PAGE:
Webinar #4 – The Contingencies of Translation: Hope, Faith and Doing One’s Best
November 23, 2021  2PM GMT/ 3PM CET/ 9 AM EST/6 AM PST

For the 4th GEM&L webinar on language in international business, we are delighted to welcome Professor Susanne Tietze, 

Susanne Tietze, PhD is a Professor of Multilingual Management at Sheffield Hallam University (UK). Grounded in an interpretive paradigm, she is an organizational scholar and has researched a variety of phenomena, including multilingualism as it plays out in organizational arenas. An early focus of her research was the theme of translation as an empirical phenomena, as a methodological challenge, as a philosophical stance and way of being in the world. She has recently concluded a research project into the role of paraprofessional translators in multilingual (business) communities and the agentic decision-making which informs their roles.  She has also published about the role of the English language as the lingua franca of management knowledge and how its use impacts upon the research process.  Her latest books (Horn, Lecomte, Tietze, 2020) comprise an edited volume, titled Managing Multilingual Workplaces. Methodological, Empirical and Pedagogic Perspectives, and a research text (2021) titled Language, Translation and Management Knowledge. A Research Overview. In this reflexive talk Susanne will show how translation is always a precarious process which suspends the translating agents between different meanings systems and meaning worlds. Within this tension, translators make bounded decisions through which a degree of agency unfolds and understanding is generated. Translators understood as bounded decision makers are then explored through a focus on paraprofessional translators who operate in multilingual work places. Again, translation is shown to be a precarious, incomplete process. From thereon, it is argued that translation remains a fruitful endeavour whether operationalised as empirical research; whether used to raise important methodological questions or whether treated as an epistemological stance.


In this highly reflective talk Susanne will start from the premise that translation is a difficult project as it locates the translator in precarious suspension between the original text or meaning and the reproduced or created text or meaning. In this regard translating is always an incomplete and never-finished project which is bounded by the impossibility to ever fix meaning (whether original or otherwise) or represent it in any ‘once and for all’ fashion. It is therefore that the translating agent needs to bring hope and faith to the project of translation – hope that translation is possible and feasible at least to an extent that makes understanding possible. Yet, even the most faithful, diligent efforts often get thwarted as each time it is shown that translation always escapes any attempts to bound it. The translator is thrown back to an inchoate and incomplete way of operating between two languages.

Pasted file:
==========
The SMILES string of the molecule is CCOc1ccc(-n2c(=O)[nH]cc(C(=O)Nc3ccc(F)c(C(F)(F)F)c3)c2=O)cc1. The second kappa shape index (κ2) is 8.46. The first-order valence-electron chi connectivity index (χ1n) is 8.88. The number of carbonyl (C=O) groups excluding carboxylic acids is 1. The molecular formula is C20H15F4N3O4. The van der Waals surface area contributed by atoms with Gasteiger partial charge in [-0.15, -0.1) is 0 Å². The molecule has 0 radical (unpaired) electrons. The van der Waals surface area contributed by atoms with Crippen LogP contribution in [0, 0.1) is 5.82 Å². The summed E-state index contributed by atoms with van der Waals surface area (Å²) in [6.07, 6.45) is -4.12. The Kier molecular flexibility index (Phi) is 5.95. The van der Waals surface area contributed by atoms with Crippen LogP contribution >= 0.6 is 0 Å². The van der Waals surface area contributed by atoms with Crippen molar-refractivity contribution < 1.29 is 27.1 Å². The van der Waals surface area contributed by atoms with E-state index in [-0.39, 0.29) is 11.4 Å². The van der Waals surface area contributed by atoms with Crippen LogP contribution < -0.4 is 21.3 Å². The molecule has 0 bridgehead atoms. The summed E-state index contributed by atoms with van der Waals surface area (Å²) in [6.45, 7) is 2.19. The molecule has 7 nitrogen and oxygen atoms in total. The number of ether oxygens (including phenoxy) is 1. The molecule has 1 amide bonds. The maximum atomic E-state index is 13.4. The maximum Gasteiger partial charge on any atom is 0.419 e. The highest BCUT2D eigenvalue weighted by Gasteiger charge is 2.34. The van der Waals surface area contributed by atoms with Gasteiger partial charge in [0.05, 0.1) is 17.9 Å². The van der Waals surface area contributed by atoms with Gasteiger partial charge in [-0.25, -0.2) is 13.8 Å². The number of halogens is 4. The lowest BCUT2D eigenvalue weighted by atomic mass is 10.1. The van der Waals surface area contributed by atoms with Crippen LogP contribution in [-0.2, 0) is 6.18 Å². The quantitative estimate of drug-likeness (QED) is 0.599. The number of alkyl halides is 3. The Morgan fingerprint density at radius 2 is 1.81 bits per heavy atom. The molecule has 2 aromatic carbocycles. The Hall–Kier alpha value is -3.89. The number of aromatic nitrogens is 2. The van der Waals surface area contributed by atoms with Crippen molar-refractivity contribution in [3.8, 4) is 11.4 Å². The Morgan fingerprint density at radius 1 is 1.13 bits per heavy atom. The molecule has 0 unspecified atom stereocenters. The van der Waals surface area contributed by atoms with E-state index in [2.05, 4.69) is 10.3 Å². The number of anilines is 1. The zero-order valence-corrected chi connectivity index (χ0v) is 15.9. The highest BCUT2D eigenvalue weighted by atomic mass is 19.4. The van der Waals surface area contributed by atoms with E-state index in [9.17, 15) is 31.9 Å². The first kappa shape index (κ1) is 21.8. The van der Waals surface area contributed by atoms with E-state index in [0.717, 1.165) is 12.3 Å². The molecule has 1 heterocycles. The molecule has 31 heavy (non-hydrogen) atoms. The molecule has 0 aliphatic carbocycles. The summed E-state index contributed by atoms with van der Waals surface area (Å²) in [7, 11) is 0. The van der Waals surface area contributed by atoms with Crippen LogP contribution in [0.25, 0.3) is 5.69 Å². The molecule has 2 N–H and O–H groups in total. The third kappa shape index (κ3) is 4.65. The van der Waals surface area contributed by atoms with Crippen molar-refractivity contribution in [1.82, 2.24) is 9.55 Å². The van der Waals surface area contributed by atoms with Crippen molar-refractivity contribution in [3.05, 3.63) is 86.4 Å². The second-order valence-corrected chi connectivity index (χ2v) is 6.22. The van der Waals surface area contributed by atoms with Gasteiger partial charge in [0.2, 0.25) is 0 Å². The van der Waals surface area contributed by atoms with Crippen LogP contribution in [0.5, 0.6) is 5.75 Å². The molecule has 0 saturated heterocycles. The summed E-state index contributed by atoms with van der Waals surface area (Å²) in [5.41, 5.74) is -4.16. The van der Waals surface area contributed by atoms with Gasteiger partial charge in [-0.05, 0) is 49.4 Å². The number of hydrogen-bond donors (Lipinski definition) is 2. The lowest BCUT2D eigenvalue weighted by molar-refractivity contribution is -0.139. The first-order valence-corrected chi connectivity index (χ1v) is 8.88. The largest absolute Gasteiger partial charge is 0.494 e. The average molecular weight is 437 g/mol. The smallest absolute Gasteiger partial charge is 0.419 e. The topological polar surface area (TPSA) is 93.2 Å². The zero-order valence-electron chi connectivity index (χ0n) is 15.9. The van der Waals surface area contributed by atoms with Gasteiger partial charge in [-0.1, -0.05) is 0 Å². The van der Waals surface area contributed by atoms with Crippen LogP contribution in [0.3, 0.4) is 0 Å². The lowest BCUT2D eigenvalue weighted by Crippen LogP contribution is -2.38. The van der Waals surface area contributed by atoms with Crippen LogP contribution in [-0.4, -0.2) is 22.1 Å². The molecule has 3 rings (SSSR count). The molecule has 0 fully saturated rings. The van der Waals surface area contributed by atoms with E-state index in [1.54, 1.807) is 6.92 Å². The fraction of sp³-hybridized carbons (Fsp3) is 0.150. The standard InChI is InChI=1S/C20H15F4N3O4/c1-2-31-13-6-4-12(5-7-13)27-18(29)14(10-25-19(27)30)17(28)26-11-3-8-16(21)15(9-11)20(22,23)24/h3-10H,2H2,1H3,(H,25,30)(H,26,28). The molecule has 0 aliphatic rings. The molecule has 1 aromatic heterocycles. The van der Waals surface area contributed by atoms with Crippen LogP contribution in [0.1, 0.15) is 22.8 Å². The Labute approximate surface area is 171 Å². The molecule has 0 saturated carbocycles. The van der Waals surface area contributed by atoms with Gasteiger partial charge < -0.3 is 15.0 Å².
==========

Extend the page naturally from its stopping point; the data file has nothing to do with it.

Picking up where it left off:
It is, perhaps paradoxically, through this very boundedness that the agency of translators can unfold; albeit only partially and only to the extent as the translator is aware of the bounded contingency her very existence is located in: The lack of fixed and given meanings creates a context of fluidity and blurring, in which translatorial decisions can be made. This, as it has been shown, are not so much concerned about ‘perfect and correct’ translation, but about enabling, blocking, changing and creating meaning. Within our field of interest we have by now a multitude of studies who provide empirical evidence of the lived experience of translating agents, who located in complex contexts ‘do their best’ in the pursuit of organizational intents.

By means of a gentle, yet provocative ending to the talk, yet again questions are raised as to whether and what extent if at all, agency is possible when it comes to all matters of language (including academic research and writing) and translation. Here, questions are posed to destabilise a cherished (epistemological) assumption that we (in this case: academics)  are users of language – rather it is asked, does language use us? Likewise, the notion of individual and named authorship is being questioned: do we write texts or do texts (or genres) write us?. Beyond this rhetorical posturing are serious questions about the way we write and disseminate knowledge in institutional contexts which are, in my view, becoming increasingly constraining and unwelcoming.

In conclusion, translation is more than a way of researching empirical multilingual settings; it is more than a methodological problem of equivalence (or lack thereof): In leaning on George Steiner (1997: 22)  “[…] all understanding falls short. It questions us. It demands that we try again. It makes of our misprisions, of our partialities  and disagreements not a relativistic chaos, an ‘anything goes’ but a deepening”.  Translation is the path of creating understanding between two languages; and any worthwhile investigation located within or engaged with multilingual contexts and themes will make its limitations and defeats visible.  In turn, this rendering visible makes manifest the inexhaustibility of the researched object.